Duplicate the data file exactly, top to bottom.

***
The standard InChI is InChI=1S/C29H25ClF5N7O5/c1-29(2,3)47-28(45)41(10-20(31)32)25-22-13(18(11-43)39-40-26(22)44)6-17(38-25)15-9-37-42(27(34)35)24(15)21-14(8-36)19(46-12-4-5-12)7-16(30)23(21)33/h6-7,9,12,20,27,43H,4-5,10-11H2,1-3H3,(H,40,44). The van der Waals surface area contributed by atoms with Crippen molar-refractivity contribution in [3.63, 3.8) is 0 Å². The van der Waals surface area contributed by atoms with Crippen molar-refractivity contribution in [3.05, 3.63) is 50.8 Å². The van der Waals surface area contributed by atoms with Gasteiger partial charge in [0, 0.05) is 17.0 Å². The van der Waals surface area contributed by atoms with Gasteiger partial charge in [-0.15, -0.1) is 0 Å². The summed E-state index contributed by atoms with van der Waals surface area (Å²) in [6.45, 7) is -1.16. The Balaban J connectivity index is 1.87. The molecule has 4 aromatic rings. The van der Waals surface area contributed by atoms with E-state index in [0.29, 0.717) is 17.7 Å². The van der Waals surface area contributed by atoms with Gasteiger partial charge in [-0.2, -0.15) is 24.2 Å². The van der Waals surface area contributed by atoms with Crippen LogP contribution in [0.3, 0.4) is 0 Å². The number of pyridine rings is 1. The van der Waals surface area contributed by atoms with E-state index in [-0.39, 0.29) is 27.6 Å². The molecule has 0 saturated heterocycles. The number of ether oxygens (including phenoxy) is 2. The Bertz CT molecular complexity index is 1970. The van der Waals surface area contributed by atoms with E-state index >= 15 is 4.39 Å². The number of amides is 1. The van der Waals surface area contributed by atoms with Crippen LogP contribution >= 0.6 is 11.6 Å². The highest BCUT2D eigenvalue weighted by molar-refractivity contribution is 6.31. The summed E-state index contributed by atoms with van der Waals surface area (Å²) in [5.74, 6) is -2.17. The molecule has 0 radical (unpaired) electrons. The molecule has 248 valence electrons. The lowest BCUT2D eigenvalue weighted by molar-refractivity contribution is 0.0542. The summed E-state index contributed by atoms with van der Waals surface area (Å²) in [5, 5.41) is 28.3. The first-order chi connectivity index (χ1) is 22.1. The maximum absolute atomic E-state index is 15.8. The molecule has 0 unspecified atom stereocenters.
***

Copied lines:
The standard InChI is InChI=1S/C29H25ClF5N7O5/c1-29(2,3)47-28(45)41(10-20(31)32)25-22-13(18(11-43)39-40-26(22)44)6-17(38-25)15-9-37-42(27(34)35)24(15)21-14(8-36)19(46-12-4-5-12)7-16(30)23(21)33/h6-7,9,12,20,27,43H,4-5,10-11H2,1-3H3,(H,40,44). The van der Waals surface area contributed by atoms with Crippen molar-refractivity contribution in [3.63, 3.8) is 0 Å². The van der Waals surface area contributed by atoms with Crippen molar-refractivity contribution in [3.05, 3.63) is 50.8 Å². The van der Waals surface area contributed by atoms with Gasteiger partial charge in [0, 0.05) is 17.0 Å². The van der Waals surface area contributed by atoms with Gasteiger partial charge in [-0.15, -0.1) is 0 Å². The summed E-state index contributed by atoms with van der Waals surface area (Å²) in [6.45, 7) is -1.16. The Balaban J connectivity index is 1.87. The molecule has 4 aromatic rings. The van der Waals surface area contributed by atoms with E-state index in [0.29, 0.717) is 17.7 Å². The van der Waals surface area contributed by atoms with Gasteiger partial charge in [-0.2, -0.15) is 24.2 Å². The van der Waals surface area contributed by atoms with Crippen LogP contribution in [0.3, 0.4) is 0 Å². The number of pyridine rings is 1. The van der Waals surface area contributed by atoms with E-state index in [-0.39, 0.29) is 27.6 Å². The molecule has 0 saturated heterocycles. The number of ether oxygens (including phenoxy) is 2. The Bertz CT molecular complexity index is 1970. The van der Waals surface area contributed by atoms with E-state index >= 15 is 4.39 Å². The number of amides is 1. The van der Waals surface area contributed by atoms with Crippen LogP contribution >= 0.6 is 11.6 Å². The highest BCUT2D eigenvalue weighted by molar-refractivity contribution is 6.31. The summed E-state index contributed by atoms with van der Waals surface area (Å²) in [5.74, 6) is -2.17. The molecule has 0 radical (unpaired) electrons. The molecule has 248 valence electrons. The lowest BCUT2D eigenvalue weighted by molar-refractivity contribution is 0.0542. The summed E-state index contributed by atoms with van der Waals surface area (Å²) in [5, 5.41) is 28.3. The first-order chi connectivity index (χ1) is 22.1. The maximum absolute atomic E-state index is 15.8. The molecule has 0 unspecified atom stereocenters.